what causes the cathedral/flame pattern on flat sawn lumber?

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Forum topic by stevewr posted 01-22-2018 03:33 PM 686 views 0 times favorited 6 replies Add to Favorites Watch
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1 post in 268 days

01-22-2018 03:33 PM

I am wondering if anyone has any insight into why the cathedral/flame pattern results in flat sawn boards.

For some reason I am having a hard time visualizing why this occurs.

6 replies so far

View msinc's profile


519 posts in 646 days

#1 posted 01-22-2018 03:52 PM

Is this what you mean, otherwise could you clarify whether you mean the wood grain such as so called “feather crotch” or “flame”, as above or you are talking about some kind of milling marks, like from a saw?????
If it’s in the grain and you mean feather crotch wood this is due to a fork in the tree. The larger the pattern then the bigger the fork. Big double main trunk trees will have the biggest and most of the time the prettiest. Not sure the exact terminology for it, but basically it’s where the grain is trying to grow both ways or switch directions. You get a different effect sawing it flat to the fork or perpendicular. One thing is for certain, that is if we are talking about the same thing…whatever you call it and whatever the reason it happens….it is rare and it is expensive.

View Loren's profile


10477 posts in 3790 days

#2 posted 01-22-2018 03:58 PM

If trees were totally uniform and straight
flat sawn wood would be more regular in
appearance. As it is, a kink in the tree will
cause grain variation in a flatsawn board
over its length.

View bondogaposis's profile (online now)


4982 posts in 2493 days

#3 posted 01-22-2018 04:30 PM

The reason is boards are sawn from logs and logs are truncated cones in shape. The annual rings are parallel to the sides of the cone. Boards are sawn straight and not parallel to the sides and intersect the annual rings at a slight angle creating a pattern that is parabolic in shape as the face of the board intersects the annual rings.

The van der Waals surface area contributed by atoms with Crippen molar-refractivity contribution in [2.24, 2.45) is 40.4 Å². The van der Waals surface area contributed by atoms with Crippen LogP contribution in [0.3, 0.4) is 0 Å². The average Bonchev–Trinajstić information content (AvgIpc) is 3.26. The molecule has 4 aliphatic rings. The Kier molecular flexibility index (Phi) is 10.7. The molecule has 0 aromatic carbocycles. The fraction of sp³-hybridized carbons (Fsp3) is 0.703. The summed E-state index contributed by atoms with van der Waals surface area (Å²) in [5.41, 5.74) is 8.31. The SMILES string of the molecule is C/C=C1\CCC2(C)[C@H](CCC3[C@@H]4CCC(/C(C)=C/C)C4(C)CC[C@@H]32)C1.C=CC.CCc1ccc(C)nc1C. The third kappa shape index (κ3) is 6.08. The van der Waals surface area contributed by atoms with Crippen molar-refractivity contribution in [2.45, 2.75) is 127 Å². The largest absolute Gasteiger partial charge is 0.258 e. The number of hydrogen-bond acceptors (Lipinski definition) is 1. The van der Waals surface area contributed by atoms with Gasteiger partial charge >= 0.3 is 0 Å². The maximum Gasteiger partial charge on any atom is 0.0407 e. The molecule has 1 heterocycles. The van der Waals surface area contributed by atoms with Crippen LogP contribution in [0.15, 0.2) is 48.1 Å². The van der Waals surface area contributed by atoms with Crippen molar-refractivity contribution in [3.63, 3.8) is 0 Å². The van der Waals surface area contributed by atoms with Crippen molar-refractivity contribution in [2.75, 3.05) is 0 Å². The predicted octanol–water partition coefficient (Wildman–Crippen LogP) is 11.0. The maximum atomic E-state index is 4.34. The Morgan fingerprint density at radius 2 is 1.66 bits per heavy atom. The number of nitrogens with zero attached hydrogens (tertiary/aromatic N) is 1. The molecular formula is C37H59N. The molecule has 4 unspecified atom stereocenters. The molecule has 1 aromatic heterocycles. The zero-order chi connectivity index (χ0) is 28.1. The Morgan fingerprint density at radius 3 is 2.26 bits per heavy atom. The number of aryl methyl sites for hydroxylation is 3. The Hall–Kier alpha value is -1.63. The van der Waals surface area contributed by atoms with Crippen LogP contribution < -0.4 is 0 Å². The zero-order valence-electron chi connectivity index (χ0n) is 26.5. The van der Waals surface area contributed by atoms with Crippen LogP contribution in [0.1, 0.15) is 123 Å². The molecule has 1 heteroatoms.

-- Bondo Gaposis

View Mike_D_S's profile


482 posts in 2356 days

#4 posted 01-22-2018 05:47 PM

This simple diagram will probably help. As noted by Loren above, a tree is not uniform and the grain varies, but as a rule the tops of trees are smaller than the bottoms and the growth rings are continuous. So if consider a perfectly circular tree with perfect growth rings, then you can think of the growth rings are sort of cones. When you section a cone vertically, you get the parabolic shape at the top. Thus the cathedral pattern where the saw cut crosses the growth ring at that point.

My teachers always said this was going to come in handy one day…..

-- No honey, that's not new, I've had that forever......

View LesB's profile


1813 posts in 3585 days

#5 posted 01-22-2018 05:55 PM

The arching, cathedral, pattern is caused during the cutting procedure as demonstrated above. However the “flame” type patters is most often caused by a juncture of two limbs coming together. When collecting turning blank wood from trees being cut down I always try to preserve these junctions of the limbs or trunks.

-- Les B, Oregon

View tomsteve's profile


820 posts in 1361 days

#6 posted 01-24-2018 01:51 PM

I am wondering if anyone has any insight into why the cathedral/flame pattern results in flat sawn boards.

- stevewr


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